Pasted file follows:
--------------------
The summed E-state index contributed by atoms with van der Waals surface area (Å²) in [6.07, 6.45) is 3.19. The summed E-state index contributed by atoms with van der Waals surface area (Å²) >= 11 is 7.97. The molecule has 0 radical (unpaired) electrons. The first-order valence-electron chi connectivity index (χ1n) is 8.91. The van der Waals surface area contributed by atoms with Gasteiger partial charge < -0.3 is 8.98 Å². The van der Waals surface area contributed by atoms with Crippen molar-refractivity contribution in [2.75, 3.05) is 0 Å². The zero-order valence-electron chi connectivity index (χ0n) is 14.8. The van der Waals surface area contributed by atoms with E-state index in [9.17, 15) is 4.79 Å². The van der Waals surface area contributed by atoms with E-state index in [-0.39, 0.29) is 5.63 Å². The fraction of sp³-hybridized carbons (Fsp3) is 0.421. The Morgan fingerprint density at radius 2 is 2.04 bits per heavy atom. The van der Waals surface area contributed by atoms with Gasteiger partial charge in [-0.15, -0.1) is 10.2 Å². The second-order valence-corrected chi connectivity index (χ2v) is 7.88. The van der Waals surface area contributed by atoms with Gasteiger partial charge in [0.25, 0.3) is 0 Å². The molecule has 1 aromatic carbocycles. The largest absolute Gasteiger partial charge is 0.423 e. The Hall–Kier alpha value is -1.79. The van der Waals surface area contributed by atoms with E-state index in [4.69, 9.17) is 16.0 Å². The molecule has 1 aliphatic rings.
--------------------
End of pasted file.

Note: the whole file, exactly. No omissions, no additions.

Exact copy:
The summed E-state index contributed by atoms with van der Waals surface area (Å²) in [6.07, 6.45) is 3.19. The summed E-state index contributed by atoms with van der Waals surface area (Å²) >= 11 is 7.97. The molecule has 0 radical (unpaired) electrons. The first-order valence-electron chi connectivity index (χ1n) is 8.91. The van der Waals surface area contributed by atoms with Gasteiger partial charge < -0.3 is 8.98 Å². The van der Waals surface area contributed by atoms with Crippen molar-refractivity contribution in [2.75, 3.05) is 0 Å². The zero-order valence-electron chi connectivity index (χ0n) is 14.8. The van der Waals surface area contributed by atoms with E-state index in [9.17, 15) is 4.79 Å². The van der Waals surface area contributed by atoms with E-state index in [-0.39, 0.29) is 5.63 Å². The fraction of sp³-hybridized carbons (Fsp3) is 0.421. The Morgan fingerprint density at radius 2 is 2.04 bits per heavy atom. The van der Waals surface area contributed by atoms with Gasteiger partial charge in [-0.15, -0.1) is 10.2 Å². The second-order valence-corrected chi connectivity index (χ2v) is 7.88. The van der Waals surface area contributed by atoms with Gasteiger partial charge in [0.25, 0.3) is 0 Å². The molecule has 1 aromatic carbocycles. The largest absolute Gasteiger partial charge is 0.423 e. The Hall–Kier alpha value is -1.79. The van der Waals surface area contributed by atoms with E-state index in [4.69, 9.17) is 16.0 Å². The molecule has 1 aliphatic rings.